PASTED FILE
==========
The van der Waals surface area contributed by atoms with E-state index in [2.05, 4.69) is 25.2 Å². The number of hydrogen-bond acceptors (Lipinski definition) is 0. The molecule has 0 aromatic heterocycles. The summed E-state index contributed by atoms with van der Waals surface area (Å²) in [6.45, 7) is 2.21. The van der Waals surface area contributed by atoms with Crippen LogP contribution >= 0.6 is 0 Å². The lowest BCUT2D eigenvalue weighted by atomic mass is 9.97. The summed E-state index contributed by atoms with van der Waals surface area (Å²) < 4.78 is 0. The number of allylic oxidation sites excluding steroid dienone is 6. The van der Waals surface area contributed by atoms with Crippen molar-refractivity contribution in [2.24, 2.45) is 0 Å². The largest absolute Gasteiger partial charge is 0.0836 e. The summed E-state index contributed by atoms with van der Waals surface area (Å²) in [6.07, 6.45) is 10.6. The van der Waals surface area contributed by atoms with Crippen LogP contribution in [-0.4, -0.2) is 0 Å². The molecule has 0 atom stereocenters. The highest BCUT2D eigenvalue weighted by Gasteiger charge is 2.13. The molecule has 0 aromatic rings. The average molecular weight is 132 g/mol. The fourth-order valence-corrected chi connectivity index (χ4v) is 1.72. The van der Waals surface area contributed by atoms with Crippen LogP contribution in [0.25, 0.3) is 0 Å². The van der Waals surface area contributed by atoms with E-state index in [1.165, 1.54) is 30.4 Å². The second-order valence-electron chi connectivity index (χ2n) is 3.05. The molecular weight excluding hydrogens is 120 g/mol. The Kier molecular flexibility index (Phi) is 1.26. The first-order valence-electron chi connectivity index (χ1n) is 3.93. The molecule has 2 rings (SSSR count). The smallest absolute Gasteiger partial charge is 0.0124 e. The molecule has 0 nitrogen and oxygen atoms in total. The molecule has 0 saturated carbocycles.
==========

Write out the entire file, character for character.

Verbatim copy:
The van der Waals surface area contributed by atoms with E-state index in [2.05, 4.69) is 25.2 Å². The number of hydrogen-bond acceptors (Lipinski definition) is 0. The molecule has 0 aromatic heterocycles. The summed E-state index contributed by atoms with van der Waals surface area (Å²) in [6.45, 7) is 2.21. The van der Waals surface area contributed by atoms with Crippen LogP contribution >= 0.6 is 0 Å². The lowest BCUT2D eigenvalue weighted by atomic mass is 9.97. The summed E-state index contributed by atoms with van der Waals surface area (Å²) < 4.78 is 0. The number of allylic oxidation sites excluding steroid dienone is 6. The van der Waals surface area contributed by atoms with Crippen molar-refractivity contribution in [2.24, 2.45) is 0 Å². The largest absolute Gasteiger partial charge is 0.0836 e. The summed E-state index contributed by atoms with van der Waals surface area (Å²) in [6.07, 6.45) is 10.6. The van der Waals surface area contributed by atoms with Crippen LogP contribution in [-0.4, -0.2) is 0 Å². The molecule has 0 atom stereocenters. The highest BCUT2D eigenvalue weighted by Gasteiger charge is 2.13. The molecule has 0 aromatic rings. The average molecular weight is 132 g/mol. The fourth-order valence-corrected chi connectivity index (χ4v) is 1.72. The van der Waals surface area contributed by atoms with Crippen LogP contribution in [0.25, 0.3) is 0 Å². The van der Waals surface area contributed by atoms with E-state index in [1.165, 1.54) is 30.4 Å². The second-order valence-electron chi connectivity index (χ2n) is 3.05. The molecular weight excluding hydrogens is 120 g/mol. The Kier molecular flexibility index (Phi) is 1.26. The first-order valence-electron chi connectivity index (χ1n) is 3.93. The molecule has 2 rings (SSSR count). The smallest absolute Gasteiger partial charge is 0.0124 e. The molecule has 0 nitrogen and oxygen atoms in total. The molecule has 0 saturated carbocycles.